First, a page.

3 Big Things Today, December 4, 2020
1. Corn and Wheat Futures Decline in Overnight Trading
Corn and wheat futures were lower in overnight trading while soybeans were little changed on continued signs of slack demand for U.S. supplies.
Export sales of corn, wheat, and soybeans all dropped week-to-week, according to the USDA. Soybean sales hit another marketing-year low.
The U.S. Department of Agriculture hasn’t reported a large sale of any of the crops to overseas buyers since Monday.
Exporters haven’t reported sales of 100,000 metric tons or more of U.S. soybeans since Nov. 9.
Despite the recent slowdown in export sales, importers have promised to buy 38.3 million metric tons of corn since the marketing year started on Sept. 1, a 162% increase from the same time frame last year, the USDA said.
Commitments to buy soybeans are now at 52.3 million metric tons, more than double the same period last year.
Wheat sales since the grain’s marketing year started on June 1 totaled 18.6 million metric tons, a 13% year-over-year increase.
Still, the slide in demand has traders worried, especially with futures at such lofty levels.
Also weighing on wheat prices was a Statistics Canada report that pegged the country’s production of the grain at 35.2 million metric tons, the biggest in seven years.
Buoying soybean prices, however, was a report from Celeres that showed the consultancy lowered its outlook for the Brazilian crop to 129.5 million metric tons, down from a previous outlook for about 134 million tons.
Corn futures fell 1½¢ to $4.25 a bushel overnight on the Chicago Board of Trade.
Wheat futures for September delivery were down 3¼¢ to $5.81¼ a bushel, while Kansas City futures fell 1¾¢ to $5.48 a bushel.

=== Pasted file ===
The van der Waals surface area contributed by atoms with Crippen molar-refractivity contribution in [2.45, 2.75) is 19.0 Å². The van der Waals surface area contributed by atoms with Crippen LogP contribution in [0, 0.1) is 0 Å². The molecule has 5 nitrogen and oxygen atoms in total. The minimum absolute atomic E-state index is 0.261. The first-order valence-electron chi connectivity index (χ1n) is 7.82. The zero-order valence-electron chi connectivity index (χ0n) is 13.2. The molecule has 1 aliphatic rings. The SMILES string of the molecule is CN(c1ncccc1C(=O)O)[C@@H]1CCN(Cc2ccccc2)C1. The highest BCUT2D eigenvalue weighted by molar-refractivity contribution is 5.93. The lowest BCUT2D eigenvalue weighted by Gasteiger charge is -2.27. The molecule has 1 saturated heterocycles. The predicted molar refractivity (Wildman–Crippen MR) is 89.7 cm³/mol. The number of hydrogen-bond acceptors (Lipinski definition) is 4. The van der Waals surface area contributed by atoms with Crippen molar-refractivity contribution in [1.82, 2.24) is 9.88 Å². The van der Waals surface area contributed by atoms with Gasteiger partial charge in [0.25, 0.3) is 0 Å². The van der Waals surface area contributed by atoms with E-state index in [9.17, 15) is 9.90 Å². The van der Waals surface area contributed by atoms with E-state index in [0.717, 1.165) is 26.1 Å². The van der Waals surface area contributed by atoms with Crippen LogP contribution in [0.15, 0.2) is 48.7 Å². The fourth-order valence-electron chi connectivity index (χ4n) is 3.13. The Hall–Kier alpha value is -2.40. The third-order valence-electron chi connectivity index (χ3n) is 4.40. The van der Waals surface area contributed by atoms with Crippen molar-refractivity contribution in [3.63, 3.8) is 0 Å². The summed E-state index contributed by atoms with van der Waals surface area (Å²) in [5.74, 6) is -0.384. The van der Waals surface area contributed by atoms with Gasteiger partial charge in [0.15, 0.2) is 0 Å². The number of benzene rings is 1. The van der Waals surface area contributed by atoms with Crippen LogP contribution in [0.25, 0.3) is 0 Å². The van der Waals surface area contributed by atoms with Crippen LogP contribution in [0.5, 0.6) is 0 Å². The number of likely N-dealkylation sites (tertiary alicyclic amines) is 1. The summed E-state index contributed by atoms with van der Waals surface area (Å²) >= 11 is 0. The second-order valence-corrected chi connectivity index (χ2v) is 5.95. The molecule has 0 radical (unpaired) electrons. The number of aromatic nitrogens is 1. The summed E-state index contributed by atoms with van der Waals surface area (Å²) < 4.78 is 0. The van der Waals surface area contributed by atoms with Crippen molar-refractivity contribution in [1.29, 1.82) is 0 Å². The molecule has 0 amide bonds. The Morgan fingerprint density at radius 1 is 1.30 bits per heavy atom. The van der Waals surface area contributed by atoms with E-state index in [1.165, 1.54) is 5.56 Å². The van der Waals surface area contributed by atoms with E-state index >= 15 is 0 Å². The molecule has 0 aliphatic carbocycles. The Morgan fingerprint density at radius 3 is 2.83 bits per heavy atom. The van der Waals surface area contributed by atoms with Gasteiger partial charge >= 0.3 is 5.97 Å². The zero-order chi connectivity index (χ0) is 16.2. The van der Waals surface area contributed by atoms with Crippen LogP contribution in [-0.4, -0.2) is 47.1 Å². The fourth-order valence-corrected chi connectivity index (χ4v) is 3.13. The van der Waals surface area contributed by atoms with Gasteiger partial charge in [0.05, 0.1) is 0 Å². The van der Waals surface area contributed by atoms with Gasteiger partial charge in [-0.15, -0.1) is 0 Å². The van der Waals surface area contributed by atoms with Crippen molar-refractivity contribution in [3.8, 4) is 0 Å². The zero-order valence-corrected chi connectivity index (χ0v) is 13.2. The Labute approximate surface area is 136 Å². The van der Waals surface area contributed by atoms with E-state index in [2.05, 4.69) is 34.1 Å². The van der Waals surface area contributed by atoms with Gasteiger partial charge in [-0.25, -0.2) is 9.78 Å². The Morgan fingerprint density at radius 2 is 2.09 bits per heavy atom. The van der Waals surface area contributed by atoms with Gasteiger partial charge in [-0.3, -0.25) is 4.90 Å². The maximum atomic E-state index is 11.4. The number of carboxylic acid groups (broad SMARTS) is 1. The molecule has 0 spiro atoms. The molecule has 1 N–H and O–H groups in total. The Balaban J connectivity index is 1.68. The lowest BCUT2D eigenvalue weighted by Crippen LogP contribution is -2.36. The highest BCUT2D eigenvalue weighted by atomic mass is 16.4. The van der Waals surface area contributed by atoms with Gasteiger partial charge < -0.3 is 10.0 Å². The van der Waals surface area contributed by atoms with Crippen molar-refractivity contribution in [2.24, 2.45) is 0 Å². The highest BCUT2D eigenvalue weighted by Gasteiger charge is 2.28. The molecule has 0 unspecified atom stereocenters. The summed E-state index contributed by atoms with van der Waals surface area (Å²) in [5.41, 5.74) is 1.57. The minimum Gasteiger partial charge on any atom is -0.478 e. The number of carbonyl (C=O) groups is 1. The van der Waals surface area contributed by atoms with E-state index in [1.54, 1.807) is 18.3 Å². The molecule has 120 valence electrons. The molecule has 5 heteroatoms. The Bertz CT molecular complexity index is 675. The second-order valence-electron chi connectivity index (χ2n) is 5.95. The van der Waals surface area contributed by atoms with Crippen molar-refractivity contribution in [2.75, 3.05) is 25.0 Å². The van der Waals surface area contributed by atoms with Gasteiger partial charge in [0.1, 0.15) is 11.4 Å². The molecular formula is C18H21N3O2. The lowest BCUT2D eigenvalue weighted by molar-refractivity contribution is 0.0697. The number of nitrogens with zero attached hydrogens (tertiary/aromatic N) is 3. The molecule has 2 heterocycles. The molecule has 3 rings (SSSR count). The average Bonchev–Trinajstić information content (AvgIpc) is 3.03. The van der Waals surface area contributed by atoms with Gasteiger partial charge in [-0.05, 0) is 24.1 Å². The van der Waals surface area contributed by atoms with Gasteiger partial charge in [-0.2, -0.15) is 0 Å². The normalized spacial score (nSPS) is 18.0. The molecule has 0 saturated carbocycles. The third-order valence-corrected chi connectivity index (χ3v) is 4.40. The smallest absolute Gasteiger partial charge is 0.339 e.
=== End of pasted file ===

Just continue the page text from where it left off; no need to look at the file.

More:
Soybean futures for November delivery fell ½¢ to $11.67¾ a bushel. Soymeal dropped $2.40 to $387.60 a short ton, and soy oil gained 0.46¢ to 38.19¢ a pound.**
2. Export Sales Down Week-to-Week Across The Board
Export sales of soybeans fell to a fresh marketing-year low last week while corn and wheat sales also declined, according to the USDA.
Soybean sales to overseas buyers in the seven days that ended on Nov. 26 totaled 406,900 metric tons, the lowest since the 2020-2021 year started on Sept. 1, the agency said in a report. That’s also down 47% from the previous week and 68% from the prior four-week average.
China bought 476,900 metric tons, Thailand was in for 82,400 tons, Vietnam took 78,100 tons, Spain purchased 66,900 tons and the Netherlands were in for 66,000 tons, the department said.
An unnamed buyer canceled shipments for 539,100 metric tons.
Corn sales were down 18% week-to-week and 14% from the average at 1.37 million metric tons, the USDA said.
Mexico was the big buyer at 656,900 metric tons, an unknown destination took 351,400 tons, and China was in for 154,800 tons. Japan bought 138,800 tons and South Korea was in for 62,600 tons, the agency said. Colombia nixed a shipment for 90,000 tons.
Wheat sales also declined, dropping 44% to 446,400 metric tons last week, the government said. That’s also down 5% from the prior four-week average.
Mexico purchased 89,400 metric tons, Taiwan took 83,100 tons, South Korea was in for 81,300 tons, Indonesia bought 68,200 tons, and an unnamed country took 47,000 tons.
The total would have been higher, but Venezuela canceled an 11,000-ton purchase and the Dominican Republic nixed a 6,800-ton order, the USDA said in its report.
3. Southern Plains Temperatures Plunge While Fire Dangers Persist in Nebraska
Temperatures in parts of southern Kansas and northern Oklahoma are into the low 20s this morning with freezing fog expected to continue through sunrise, according to the National Weather Service.
Temperatures range from 21°F. in south-central Kansas to 28°F. farther south, the NWS said in a report early this morning.
Farther north, conditions are prime for potential wildfires in central Nebraska, the agency said.
Relative humidity is pegged at about 20% this afternoon and winds are forecast to gust up to 20 mph, making fire control difficult, the NWS said.
In South Dakota, northwest winds will increase the Grassland Fire Danger Index to the “very high” category this afternoon.
“This afternoon, the combination of northwest breezes gusting as high as 20 to 25 mph, and relative humidity falling as low as 20% to 25%, could promote a few hours of near-critical fire weather conditions, mainly within counties along and west of the Highway 281 corridor,” the NWS said.
Weekend weather, however, looks quiet throughout most of the Midwest and Plains.